Tretinoin

Tretinoin is a type of vitamin A, used to treat sun-damaged and ageing skin. It has been shown to reduce pigmentation and wrinkles.

Also known as

ReTrieve, Stieva

Conditions treated

Usual dosage

Route of administration:

topical

Dosage:

Apply
N/A
cream
once daily

How to take

Apply at night. Wash the skin to be treated and pat dry. Dispense a small amount (the size of a pea for the face and neck) and apply a thin film to the area to be treated.

See the "More details" tab for further information.

Warnings

To reduce the risk of skin sensitivity, start with a brief application of tretinoin, gradually increasing the amount of time it is left on the skin. Apply tretinoin at night to reduce sensitivity to sunlight.

Pregnancy

This drug, owing to its pharmaceutical effects, has caused or may be suspected of causing, harmful effects on the human foetus or neonate without causing malformations. These effects may be reversible.

Breastfeeding

You should not apply this cream/ointment while breastfeeding

Food

Alcohol

Drug interactions

Medications that make the skin sensitive to sunlight, e.g. doxycycline. Other vitamin A derivatives such as retinol and Roaccutaine.

More information

Download information

Patient information handout (PDF)

News/blog articles

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How tretinoin works

Tretinoin is a type of vitamin A, used to treat sun-damaged skin.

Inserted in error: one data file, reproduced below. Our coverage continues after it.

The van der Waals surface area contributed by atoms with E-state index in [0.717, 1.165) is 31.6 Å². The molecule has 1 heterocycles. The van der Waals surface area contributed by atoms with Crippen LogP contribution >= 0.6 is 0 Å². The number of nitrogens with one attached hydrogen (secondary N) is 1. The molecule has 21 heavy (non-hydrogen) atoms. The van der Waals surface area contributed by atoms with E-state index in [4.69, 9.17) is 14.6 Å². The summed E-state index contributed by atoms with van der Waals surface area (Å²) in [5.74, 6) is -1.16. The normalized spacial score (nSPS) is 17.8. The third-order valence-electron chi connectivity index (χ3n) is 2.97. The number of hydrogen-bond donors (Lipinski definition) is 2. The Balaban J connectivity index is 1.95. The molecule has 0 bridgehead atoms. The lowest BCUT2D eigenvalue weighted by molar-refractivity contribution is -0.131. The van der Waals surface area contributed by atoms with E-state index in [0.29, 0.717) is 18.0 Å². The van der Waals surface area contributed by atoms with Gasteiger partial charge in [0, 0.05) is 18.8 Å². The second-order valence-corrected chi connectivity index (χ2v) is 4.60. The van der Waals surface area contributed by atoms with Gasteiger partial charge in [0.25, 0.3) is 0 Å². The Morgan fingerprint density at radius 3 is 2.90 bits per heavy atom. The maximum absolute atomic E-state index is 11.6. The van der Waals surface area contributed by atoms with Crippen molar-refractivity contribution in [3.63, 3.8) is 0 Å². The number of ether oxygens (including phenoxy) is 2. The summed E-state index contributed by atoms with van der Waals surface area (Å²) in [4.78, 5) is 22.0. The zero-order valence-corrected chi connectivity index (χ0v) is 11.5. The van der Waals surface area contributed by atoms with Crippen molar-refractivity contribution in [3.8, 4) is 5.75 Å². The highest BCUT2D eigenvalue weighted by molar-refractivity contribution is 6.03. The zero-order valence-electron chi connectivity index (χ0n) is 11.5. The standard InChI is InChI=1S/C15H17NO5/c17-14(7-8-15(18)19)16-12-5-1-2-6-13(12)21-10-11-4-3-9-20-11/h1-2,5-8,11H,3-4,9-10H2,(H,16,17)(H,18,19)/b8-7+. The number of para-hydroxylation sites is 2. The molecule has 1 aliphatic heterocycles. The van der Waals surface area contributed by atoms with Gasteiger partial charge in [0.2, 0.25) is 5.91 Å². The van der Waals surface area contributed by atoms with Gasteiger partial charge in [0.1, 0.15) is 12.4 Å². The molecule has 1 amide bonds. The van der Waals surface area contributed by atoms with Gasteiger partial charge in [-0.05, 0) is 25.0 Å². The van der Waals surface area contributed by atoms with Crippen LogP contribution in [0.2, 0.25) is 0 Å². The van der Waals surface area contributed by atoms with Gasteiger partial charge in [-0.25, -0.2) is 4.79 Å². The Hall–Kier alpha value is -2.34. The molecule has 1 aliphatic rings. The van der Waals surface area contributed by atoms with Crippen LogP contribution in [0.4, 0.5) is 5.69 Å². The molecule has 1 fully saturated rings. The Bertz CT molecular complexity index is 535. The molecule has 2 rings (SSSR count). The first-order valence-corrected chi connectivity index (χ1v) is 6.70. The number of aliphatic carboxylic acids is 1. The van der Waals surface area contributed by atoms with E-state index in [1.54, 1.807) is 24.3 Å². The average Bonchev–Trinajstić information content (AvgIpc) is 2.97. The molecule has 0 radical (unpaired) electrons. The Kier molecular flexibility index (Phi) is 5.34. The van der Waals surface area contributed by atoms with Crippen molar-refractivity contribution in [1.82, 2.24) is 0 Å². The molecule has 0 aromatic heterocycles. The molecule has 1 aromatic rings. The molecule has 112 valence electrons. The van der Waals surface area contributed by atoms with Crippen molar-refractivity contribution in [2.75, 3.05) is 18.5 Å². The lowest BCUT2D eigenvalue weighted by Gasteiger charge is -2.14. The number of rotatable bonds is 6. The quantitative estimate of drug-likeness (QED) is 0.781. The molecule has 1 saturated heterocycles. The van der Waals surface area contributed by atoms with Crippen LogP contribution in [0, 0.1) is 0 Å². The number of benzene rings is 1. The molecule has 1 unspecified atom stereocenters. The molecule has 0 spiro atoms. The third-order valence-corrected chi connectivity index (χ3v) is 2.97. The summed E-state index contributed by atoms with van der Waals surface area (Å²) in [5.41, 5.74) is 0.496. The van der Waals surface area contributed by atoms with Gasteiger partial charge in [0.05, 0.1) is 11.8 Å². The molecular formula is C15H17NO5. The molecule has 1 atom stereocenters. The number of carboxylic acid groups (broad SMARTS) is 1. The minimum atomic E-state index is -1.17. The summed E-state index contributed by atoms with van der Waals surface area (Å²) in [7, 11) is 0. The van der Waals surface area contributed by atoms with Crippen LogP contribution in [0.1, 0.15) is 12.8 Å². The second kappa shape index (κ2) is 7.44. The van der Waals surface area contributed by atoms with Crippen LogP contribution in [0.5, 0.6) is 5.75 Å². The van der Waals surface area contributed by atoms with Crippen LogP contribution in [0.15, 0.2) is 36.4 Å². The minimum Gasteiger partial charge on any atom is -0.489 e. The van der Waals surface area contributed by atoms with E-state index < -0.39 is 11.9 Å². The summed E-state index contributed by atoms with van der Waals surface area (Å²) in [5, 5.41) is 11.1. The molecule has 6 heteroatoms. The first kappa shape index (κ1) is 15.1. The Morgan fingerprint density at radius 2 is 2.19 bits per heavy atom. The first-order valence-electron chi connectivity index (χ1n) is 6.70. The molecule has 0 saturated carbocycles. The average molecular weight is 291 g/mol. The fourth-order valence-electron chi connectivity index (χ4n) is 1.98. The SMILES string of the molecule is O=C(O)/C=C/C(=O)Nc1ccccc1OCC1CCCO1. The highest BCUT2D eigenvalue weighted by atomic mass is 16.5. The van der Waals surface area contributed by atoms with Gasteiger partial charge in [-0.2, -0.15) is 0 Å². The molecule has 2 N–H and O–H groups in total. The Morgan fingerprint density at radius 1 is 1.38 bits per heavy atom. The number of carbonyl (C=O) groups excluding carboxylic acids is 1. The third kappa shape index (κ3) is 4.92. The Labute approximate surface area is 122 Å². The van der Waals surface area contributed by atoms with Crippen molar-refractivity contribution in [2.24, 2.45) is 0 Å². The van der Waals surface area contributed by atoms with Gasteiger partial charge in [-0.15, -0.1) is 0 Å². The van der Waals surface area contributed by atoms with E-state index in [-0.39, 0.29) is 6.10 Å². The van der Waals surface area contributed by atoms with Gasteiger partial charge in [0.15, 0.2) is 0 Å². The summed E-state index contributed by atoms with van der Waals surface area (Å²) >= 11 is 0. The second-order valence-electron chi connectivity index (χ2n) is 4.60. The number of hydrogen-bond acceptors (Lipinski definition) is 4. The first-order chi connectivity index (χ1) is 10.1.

It has three main effects:

  • Improving smoothness of skin
  • Fading excess pigmentation causing blotchy skin
  • Reducing fine wrinkles associated with sun damage (Baumann 2007, Goldfarb 1990)

Tretinoin helps remove dead skin cells, allowing new cells to rise to the surface more efficiently. This stimulates collagen production and helps to reverse the effects of long-term sun exposure. (Baumann 2007)

Tretinoin should be used for at least 6 months for maximum effect. (DermNet NZ 1997) After two years of continuous tretinoin treatment, there is marked improvement in fine and coarse wrinkles, lentigines (“age spots”) and mottled pigmentation. There is also an increase in the production of collagen, which improves the texture of the skin. (Kang 2012).

There is some evidence that it helps to treat and prevent solar keratoses, a common pre-cancer skin condition, but this evidence is not conclusive. (Ianhez 2013)

How to use tretinoin

Do not use tretinoin if you are pregnant, planning pregnancy or breastfeeding.

Do not use tretinoin on broken or sunburnt skin, or skin affected by eczema, psoriasis or other rashes.

  • Apply tretinoin at night, usually before bedtime
  • Before applying tretinoin, wash the area to be treated (usually face and/or chest) with a mild soap-free cleanser and pat dry
  • Apply tretinoin after drying the skin
  •  Dispense a single measured pump from your dispenser. This amount should be the size of a pea and is sufficient for the entire face and neck.
  • Apply a thin layer of cream to the affected area.
  • Only use tretinoin on intact skin. Do not use on open wounds or skin affected by eczema
  • Avoid contact with your eyes, mouth and lips
  • Do not use on sunburnt skin
  • After application of tretinoin, use a moisturiser as needed to soothe areas of dry, flaky skin (iNova Pharmaceuticals 2018a)

Usual dosage regimen

In the early stages of using tretinoin, your skin may become dry, red and irritated. To minimise this side effect, start by applying tretinoin for a short time and gradually increase the length of time it remains in contact with your skin. Start with a lower concentration and increase to 0.1% tretinoin if the lower concentration is well tolerated.